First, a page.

Joel and the other Quiz Kids met famous athletes and political leaders.
“When kids get together, whether it’s playing football or working at school, we get along all right,” Joel reportedly told delegates to the newly formed United Nations in 1946. “Trouble seems to come when parents teach us differently.”
Joel was featured in countless newspaper and magazine articles, which invariably described him as a regular kid who happened to be brainy.
“Joel is healthy and husky, plays outdoors every minute he can and wears out a pair of shoes in three weeks,” one article said in 1947. He was described as a talented pianist who played baseball and had a dog named Lassie.
“Joel has the highest general mental development ever tested in the 25 years of child study in the Chicago public schools,” an official with the school system said the same year.
Michael Kupperman said his father’s IQ was measured at 219. If true, it would be one of the highest scores on record. (Michael Kupperman also said he never heard his father play the piano or show any interest in baseball.)
In 1949, as Joel was entering adolescence, “Quiz Kids” made its debut on national television. He stayed on the show until 1952, when he reached the mandatory retirement age of 16. Between radio and TV, he had appeared on about 400 episodes of the show. He made $75 a week.
He finished high school and enrolled at the University of Chicago, where everyone knew his reputation and, thanks to television, his face. Socially awkward, famous and just 16, he faced constant taunts from other students.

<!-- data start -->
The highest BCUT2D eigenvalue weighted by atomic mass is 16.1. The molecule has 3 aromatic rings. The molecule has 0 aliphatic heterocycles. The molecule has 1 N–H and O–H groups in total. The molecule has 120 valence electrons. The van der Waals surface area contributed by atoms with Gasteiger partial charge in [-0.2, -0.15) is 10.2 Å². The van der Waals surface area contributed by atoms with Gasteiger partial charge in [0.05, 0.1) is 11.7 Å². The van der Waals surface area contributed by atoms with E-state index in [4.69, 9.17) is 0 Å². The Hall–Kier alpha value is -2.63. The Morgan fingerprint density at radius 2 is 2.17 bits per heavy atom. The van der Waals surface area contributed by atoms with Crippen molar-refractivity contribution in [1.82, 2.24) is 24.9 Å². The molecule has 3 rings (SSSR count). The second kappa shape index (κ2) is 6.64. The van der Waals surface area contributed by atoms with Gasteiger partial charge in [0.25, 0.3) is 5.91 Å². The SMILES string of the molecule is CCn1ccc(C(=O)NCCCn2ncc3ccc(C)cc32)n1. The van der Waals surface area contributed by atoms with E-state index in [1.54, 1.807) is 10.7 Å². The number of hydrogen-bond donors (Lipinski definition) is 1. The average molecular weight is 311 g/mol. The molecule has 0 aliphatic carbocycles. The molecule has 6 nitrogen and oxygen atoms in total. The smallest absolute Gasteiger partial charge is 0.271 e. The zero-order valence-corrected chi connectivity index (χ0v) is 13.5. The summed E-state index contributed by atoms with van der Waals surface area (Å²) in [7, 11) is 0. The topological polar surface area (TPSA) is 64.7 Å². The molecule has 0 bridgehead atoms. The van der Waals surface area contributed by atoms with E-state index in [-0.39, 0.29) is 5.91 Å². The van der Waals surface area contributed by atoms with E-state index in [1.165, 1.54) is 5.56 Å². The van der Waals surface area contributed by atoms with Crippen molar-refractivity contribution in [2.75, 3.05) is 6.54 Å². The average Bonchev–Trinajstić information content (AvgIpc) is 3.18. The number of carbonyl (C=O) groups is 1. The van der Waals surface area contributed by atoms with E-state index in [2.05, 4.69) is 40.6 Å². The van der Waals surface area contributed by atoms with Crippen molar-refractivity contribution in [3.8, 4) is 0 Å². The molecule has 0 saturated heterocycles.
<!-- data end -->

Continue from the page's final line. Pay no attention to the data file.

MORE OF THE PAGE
“Being a bright child among your peers was not the very best way to grow up in America,” he told the New York Times in 1982, in one of his few interviews. “Children on the ‘Quiz Kids’ were put in the position of looking as if they knew more than their peers did. Even if you tried to be likable, you felt resentment. I felt I suffered from it.”
By 1956, he had received two bachelor’s degrees from Chicago and a master’s degree in mathematics. He found a new subject to study, he later said, when he “wandered in, as an undergraduate, to a seminar on Chinese philosophy.”
A sympathetic professor, understanding how he could not escape being a Quiz Kid in the United States, told him, “You need to get out of the country.”
Except for a brief appearance on a quiz show after college, Joel stepped away from television, Chicago and almost everything else about his past. He spent several years studying at Cambridge, eventually receiving a PhD in philosophy and emerging as Dr. Kupperman.
In 1960, he joined the faculty at the University of Connecticut, where he became an esteemed but cautiously reserved professor of philosophy.
Joel Jay Kupperman was born May 18, 1936, in Chicago. His father was an engineer with the city water department and skilled at mathematics.